Two years ago, Clifton Dawson was an afterthought, a disenchanted transfer from Northwestern who’d assumed the number-two slot at tailback but was unlikely to evolve into a major contributor on account of Harvard’s depth at his position and, more generally, on the offensive side of the ball. Then-sophomore Ryan Tyler had already staked himself to the starter’s role and even his touches would be limited by the Ryan Fitzpatrick-Brian Edwards battery that the Crimson could hardly wait to unleash on its Ancient Eight opponents.
Dawson’s performance against Holy Cross on opening day was a pleasant surprise, 17 carries for 76 yards and one touchdown, but did not hint at his promise or his eventual impact on Harvard’s offensive system.
Of course, nothing then would have suggested that both Fitzpatrick and Tyler would be sidelined by injury later that year, thrusting Dawson into the spotlight and forcing him to shoulder significantly more touches than expected. But with the Crimson’s passing game grounded by Fitzpatrick’s bum throwing hand, Dawson certainly rose to the challenge, smashing a host of Harvard rookie rushing marks and establishing himself as an indispensable component of the Crimson offense.
But the precise interplay between Dawson and the invigorated Crimson ground game and a healthy Fitzpatrick had yet to be determined. Even upon his return to the field in 2003, Fitzpatrick was hampered by a knee injury ameliorated only by off-season surgery, so just how Murphy would integrate his two most effective weapons remained anyone’s guess heading into last season.
Those waiting for an answer were provided with a clue during Dawson’s second go-around with the Crusaders in 2004’s opener, in which he rushed 21 times for 184 yards and three touchdowns. But those results could’ve been dismissed by the devoted pro-Fitzpatrick camp. Driving wind and unforgiving rain had muddied the turf at Harvard Stadium, effectively providing an additional “defender” to both sides’ secondaries.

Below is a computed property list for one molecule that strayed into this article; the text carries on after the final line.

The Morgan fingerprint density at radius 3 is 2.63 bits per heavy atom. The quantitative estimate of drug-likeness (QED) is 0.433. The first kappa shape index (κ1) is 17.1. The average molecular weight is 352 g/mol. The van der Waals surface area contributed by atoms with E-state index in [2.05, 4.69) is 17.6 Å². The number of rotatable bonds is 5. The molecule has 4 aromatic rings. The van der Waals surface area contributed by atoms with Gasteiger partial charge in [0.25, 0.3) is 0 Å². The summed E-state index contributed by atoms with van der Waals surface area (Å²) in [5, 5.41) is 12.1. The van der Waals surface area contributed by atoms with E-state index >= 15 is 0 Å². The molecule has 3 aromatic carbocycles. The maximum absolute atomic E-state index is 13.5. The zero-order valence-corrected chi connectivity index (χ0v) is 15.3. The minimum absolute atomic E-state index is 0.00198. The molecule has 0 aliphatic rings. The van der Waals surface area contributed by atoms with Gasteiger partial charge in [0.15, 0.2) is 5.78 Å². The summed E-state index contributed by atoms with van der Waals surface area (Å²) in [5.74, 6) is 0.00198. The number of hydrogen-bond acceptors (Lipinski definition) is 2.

And against Brown one week later, the results were again mixed. Dawson managed 142 yards and three touchdowns on 23 carries, Fitzpatrick totaled 18 completions on 25 passes for 263 yards and one score. Neither had gained supremacy, and, as time would later prove, neither was going to.
The run-and-gun days of yore were a thing of the past, not because they needed to be, but because both Dawson and Fitzpatrick had agreed that they be. Each could have demanded that he be the center of the offensive system—but neither did.
“If we wanted to,” Murphy said, “there’s no question in my mind we could have gone out and thrown 350 yards a game. And Fitzy would have been happy to do that if it meant we would win the game.”
In fact, that’s exactly what Harvard would have done without Dawson. Opponents would have known what was coming from the Crimson’s one-dimensional offense, but they’d have had a tough time stopping it.
“Without Dawson, we would’ve been more like what we were when Neil Rose [’02-’03, Fitzpatrick’s predecessor] was here, and that’s probably a more explosive offense from the standpoint of throwing the ball with Fitzy,” Murphy said. “But we wouldn’t have been as good a field-position team and probably would have had a few more turnovers.”
And that’s the catch. Offenses revolving around either Dawson or Fitzpatrick would both have been serviceable and more often than not successful. But the complement Dawson provided after his emergence in 2003 transformed stopping the Crimson from improbable to nearly impossible.
The strategy is simple enough: provide balance and keep the opponent guessing.
“People never knew on the six-yard line going in or the six-yard line going out whether we were going to throw the ball or whether we were going to run the ball,” Murphy said. “That just makes things much easier.”
Of course, the entire scheme falls apart with an inconsistent running back comprising one of the two key roles, which, of course, Dawson was not. The sophomore was held below 100 yards rushing just twice—by Cornell and Dartmouth—and only the Big Red was able to halt his inevitable march towards the end zone with the aid of an injury sustained mid-game.
“The most impressive thing is that he’s so consistent,” said Chris Menick ’00, most of whose single-season and career rushing marks Dawson rewrote in his sophomore season, or will supplant in the year ahead. “It seems like it’s easy to him. It’s like no defense can stop him.”
Alone? Well, maybe defenses would be able to stop him. Probably not, but maybe. When matched with Fitzpatrick and Harvard’s aerial assault? The latest edition of the Crimson’s record book and its new primary author should answer that.
—Staff writer Timothy J. McGinn can be reached at firstname.lastname@example.org.